Mandibular Mental Foramen Opening

This character is retained in this analysis because it relates to the vascular system and is thus likely to be of developmental and functional interest. The same character states and species allocations provided by Strait et al.

(1997) have been retained. Four states are recognized. The primitive condition is defined by the foramen opening anterosuperiorly (= 0) as seen in Kenyapithecus (Andrews & Walker, 1976), Pan, and Ardipithecus (Strait & Grine, 2001). This is followed by some intra-species variability (= 1) in Dryopithecus (Begun, 2002), Pongo, Gorilla, Praeanthropus, and Australopithecus (Strait & Grine, 2001). In Graecopithecus and in most specimens of H. sapiens the foramen opens posteriorly (= 2). The foramen opens laterally (= 3) in the "anamensis group," P boisei, P. robustus, K. rudolfensis, H. habilis, and H. ergaster (Strait & Grine, 2001). This feature remains unordered, as its morphocline cannot be ascertained with any degree of certainty.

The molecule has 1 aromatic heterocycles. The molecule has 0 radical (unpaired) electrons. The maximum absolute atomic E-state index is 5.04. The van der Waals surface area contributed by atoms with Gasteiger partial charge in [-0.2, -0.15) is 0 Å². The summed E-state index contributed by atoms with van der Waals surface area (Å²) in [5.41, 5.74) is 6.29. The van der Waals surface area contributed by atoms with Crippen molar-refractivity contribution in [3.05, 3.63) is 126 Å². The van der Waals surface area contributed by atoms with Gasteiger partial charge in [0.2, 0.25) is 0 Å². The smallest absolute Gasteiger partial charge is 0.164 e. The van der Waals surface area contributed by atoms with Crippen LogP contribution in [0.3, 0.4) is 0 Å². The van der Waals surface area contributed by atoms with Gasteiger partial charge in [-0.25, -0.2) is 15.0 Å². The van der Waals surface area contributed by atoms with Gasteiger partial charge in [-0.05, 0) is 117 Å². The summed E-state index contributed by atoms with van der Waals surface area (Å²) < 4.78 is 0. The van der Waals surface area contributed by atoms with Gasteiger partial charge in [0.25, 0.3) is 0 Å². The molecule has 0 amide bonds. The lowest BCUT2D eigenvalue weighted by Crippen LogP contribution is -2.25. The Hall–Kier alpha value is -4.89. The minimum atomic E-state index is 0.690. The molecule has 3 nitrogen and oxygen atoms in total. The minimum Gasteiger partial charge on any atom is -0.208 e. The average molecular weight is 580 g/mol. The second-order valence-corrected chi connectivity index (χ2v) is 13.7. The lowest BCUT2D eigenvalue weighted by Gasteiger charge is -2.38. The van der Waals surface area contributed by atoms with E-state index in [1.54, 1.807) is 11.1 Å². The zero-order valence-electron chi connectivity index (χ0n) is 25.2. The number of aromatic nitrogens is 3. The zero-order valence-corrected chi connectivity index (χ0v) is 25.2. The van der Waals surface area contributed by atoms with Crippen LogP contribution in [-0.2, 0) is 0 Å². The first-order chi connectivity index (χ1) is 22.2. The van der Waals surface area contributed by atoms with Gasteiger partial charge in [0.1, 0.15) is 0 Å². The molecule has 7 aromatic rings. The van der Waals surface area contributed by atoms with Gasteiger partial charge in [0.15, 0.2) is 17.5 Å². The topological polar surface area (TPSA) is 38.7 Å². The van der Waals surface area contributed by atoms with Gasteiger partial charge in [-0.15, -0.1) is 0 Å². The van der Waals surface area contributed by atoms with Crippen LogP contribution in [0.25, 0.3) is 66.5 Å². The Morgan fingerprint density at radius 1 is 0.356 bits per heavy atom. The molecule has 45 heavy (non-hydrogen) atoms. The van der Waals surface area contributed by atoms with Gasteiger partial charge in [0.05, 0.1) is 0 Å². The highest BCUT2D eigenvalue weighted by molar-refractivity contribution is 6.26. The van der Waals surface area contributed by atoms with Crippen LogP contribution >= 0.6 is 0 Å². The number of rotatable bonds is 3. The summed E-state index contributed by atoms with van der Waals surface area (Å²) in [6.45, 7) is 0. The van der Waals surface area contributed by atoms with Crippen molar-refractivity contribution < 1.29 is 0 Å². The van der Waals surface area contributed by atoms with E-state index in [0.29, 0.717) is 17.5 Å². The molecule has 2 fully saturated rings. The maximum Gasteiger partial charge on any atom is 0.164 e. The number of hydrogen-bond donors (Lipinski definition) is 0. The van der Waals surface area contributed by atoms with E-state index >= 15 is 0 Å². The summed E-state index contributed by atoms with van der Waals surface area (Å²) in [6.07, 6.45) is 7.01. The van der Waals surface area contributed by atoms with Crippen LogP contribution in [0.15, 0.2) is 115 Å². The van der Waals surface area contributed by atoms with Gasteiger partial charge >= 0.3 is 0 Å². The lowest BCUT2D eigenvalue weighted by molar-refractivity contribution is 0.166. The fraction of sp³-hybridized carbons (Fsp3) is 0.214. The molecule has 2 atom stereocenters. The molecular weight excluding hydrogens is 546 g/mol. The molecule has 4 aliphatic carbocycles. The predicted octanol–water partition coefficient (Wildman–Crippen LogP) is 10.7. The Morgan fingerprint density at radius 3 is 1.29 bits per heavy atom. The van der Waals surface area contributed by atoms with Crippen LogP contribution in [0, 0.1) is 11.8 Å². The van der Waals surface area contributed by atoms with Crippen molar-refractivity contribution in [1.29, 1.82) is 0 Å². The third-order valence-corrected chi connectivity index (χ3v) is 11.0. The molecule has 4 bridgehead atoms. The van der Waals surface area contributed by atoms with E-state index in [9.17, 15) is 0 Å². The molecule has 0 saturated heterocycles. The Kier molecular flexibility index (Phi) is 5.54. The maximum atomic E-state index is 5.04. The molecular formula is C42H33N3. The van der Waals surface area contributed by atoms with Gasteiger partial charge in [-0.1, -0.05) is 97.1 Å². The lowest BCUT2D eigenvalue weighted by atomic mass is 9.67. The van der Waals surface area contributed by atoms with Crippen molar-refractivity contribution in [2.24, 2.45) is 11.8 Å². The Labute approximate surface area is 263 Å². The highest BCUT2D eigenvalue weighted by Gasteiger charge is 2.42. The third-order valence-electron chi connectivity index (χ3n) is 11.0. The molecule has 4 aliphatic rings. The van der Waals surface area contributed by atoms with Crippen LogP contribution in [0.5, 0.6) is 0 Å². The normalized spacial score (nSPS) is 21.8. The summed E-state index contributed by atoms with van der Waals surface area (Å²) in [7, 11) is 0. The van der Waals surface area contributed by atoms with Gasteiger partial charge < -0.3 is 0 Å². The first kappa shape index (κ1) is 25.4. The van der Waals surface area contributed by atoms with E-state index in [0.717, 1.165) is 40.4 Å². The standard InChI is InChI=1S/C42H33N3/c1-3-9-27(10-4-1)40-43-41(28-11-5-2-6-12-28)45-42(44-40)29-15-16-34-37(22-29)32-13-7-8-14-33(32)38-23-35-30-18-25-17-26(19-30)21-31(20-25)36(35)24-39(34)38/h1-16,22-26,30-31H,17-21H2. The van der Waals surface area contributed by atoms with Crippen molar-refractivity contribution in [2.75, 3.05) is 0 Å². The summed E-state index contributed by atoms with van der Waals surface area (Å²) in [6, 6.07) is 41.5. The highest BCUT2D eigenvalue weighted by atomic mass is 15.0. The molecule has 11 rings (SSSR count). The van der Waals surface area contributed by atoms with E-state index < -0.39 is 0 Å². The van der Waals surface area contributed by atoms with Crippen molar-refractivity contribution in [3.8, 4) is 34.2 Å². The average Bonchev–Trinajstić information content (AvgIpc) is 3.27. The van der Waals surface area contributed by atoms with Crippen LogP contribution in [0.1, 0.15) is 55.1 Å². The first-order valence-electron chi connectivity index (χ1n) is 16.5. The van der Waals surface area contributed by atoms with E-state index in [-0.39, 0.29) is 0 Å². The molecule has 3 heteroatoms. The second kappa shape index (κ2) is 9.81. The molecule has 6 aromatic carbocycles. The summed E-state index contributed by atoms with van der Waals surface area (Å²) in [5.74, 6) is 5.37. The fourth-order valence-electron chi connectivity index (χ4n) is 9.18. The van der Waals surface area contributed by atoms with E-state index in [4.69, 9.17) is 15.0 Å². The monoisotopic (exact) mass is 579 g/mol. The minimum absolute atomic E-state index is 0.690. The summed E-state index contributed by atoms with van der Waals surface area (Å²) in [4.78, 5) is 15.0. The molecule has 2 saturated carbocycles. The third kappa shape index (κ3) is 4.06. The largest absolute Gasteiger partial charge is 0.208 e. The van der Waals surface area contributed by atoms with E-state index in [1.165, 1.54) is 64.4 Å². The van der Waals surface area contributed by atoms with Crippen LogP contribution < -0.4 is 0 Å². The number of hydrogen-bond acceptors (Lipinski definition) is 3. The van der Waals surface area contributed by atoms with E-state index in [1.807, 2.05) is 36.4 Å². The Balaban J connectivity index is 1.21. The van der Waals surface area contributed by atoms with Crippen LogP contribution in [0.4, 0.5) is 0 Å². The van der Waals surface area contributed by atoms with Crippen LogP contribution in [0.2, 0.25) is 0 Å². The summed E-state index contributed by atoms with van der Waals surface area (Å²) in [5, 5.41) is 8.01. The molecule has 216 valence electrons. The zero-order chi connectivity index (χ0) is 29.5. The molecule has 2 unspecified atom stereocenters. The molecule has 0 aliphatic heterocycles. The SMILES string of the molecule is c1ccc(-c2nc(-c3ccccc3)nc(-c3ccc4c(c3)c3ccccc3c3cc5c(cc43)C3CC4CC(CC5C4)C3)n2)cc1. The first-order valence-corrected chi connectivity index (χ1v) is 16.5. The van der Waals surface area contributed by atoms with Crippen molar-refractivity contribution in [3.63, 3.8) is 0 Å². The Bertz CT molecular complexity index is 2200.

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Responses

  • elisa mantere
    Is the mental foramen the same as mandibular foramen?
    8 years ago

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